SINGAPORE - A shortage of skills, not a shortage of jobs, could cause unemployment to rise in Singapore. That is why programmes, such as Skills Future, have been put in place to help workers learn new skills, adapt to new jobs and develop their careers, said Manpower Minister Lim Swee Say on Tuesday.
Speaking to students during Republic Polytechnic's (RP) graduation ceremony, Mr Lim said they were entering the workforce at a challenging time, with technology changing the nature of jobs at a much faster pace than before, and increasing the risk of redundancies. Yet while technology and artificial intelligence may take over many jobs, others - "from data analytics and cyber security, to robotisation engineering" - will be created as "we transit into the future world of Smart Factory, Lean Hotel, Autonomous Vehicle and Digital Service", he stressed.
Singapore is determined to be at the forefront of technology to ensure this job creation, but "for us to truly succeed, we have to help our people to adapt better too". Otherwise, the mismatch between jobs and skills will widen further "as we run faster".
He told the new graduates that they are just starting, not ending, their lifelong learning journey.
"Whether you will do well in the innovative economy of the future, depends not just how competent and capable you are today, but also how passionate you are, how adaptable you will be in future," Mr Lim said, praising the polytechnic for not simply being focused on transferring knowledge, but "to inculcate the mindset of being adaptable".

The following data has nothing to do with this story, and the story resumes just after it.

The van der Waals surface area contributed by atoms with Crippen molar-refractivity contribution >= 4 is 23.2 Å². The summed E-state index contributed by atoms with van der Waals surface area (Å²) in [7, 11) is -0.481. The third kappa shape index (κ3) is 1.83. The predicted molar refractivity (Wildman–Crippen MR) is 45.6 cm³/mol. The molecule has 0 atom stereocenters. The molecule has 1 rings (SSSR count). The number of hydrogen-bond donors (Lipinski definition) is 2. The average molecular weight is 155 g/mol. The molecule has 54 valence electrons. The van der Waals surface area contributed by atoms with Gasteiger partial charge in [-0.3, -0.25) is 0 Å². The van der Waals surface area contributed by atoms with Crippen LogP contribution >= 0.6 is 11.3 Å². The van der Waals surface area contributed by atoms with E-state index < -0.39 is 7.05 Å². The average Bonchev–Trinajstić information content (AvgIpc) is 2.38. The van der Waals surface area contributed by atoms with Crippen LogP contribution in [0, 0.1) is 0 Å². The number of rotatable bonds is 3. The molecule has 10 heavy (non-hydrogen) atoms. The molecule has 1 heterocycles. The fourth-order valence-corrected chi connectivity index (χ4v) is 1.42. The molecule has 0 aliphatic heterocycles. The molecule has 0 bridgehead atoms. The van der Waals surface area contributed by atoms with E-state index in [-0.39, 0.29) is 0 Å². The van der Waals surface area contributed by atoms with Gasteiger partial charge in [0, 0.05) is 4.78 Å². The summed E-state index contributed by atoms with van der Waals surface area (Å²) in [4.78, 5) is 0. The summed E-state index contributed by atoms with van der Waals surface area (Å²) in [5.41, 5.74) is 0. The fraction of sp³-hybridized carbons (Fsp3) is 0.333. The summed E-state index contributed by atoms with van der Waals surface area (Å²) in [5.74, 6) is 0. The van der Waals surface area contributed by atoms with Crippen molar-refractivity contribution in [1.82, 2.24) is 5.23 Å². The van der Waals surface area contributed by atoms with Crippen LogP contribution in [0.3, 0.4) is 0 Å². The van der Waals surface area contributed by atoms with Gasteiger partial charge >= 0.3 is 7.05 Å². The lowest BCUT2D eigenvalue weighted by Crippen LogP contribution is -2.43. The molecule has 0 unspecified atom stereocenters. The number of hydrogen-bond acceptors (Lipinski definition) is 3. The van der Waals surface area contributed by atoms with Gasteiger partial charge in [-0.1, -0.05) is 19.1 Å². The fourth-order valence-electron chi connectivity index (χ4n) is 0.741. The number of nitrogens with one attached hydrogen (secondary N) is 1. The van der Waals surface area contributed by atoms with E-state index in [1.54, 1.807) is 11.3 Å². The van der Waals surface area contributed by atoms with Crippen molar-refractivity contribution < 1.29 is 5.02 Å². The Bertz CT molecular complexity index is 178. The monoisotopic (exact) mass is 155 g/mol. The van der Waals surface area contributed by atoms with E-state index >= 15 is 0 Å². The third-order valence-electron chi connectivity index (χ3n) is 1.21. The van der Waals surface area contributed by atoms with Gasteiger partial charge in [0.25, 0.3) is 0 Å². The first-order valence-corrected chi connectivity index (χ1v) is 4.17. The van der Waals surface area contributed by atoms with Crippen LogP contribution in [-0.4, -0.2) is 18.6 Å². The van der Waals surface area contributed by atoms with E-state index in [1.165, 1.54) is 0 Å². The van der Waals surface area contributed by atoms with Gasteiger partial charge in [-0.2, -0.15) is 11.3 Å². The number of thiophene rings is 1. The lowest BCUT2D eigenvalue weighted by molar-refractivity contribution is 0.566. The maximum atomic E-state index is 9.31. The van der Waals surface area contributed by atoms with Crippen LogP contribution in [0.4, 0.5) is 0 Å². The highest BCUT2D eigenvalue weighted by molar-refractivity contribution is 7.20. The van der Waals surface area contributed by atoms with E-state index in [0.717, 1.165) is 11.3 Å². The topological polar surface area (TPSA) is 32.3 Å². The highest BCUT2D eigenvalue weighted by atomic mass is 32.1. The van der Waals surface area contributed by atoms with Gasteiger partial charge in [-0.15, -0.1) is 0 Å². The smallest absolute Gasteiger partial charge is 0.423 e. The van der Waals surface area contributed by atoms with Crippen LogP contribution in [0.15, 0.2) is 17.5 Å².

RP, which will see 4,752 students graduating this year, has been running the Pre-Employment Training (PET) and Continuing education and Training (CET) programmes since 2003 and 2007 respectively. The PET programme offers its diploma students internships of up to six months through their education, while the CET course offers adult learners opportunities to upgrade their skills through their working life.
Ms Kristina Manik, RP's valedictorian this year, graduated with a diploma in Human Resource Management with Psychology (DHRMP). Even after her internship at a multinational company ended, she continued with to lead a regional human resource project there. "There is only so much teachers can teach you," said the 19-year-old. "I was pushed out of my comfort zone - I had to interact with clients daily and even interview employees."
Ms Beatrice Tan, programme chair of the DHRMP course, said that students have to do their own research in order to find solutions to the problem."Employment is based on someone's ability to solve problems. Technology can become outdated, but the ability to solve problems will always be required."
* This article first appeared in The Straits Times"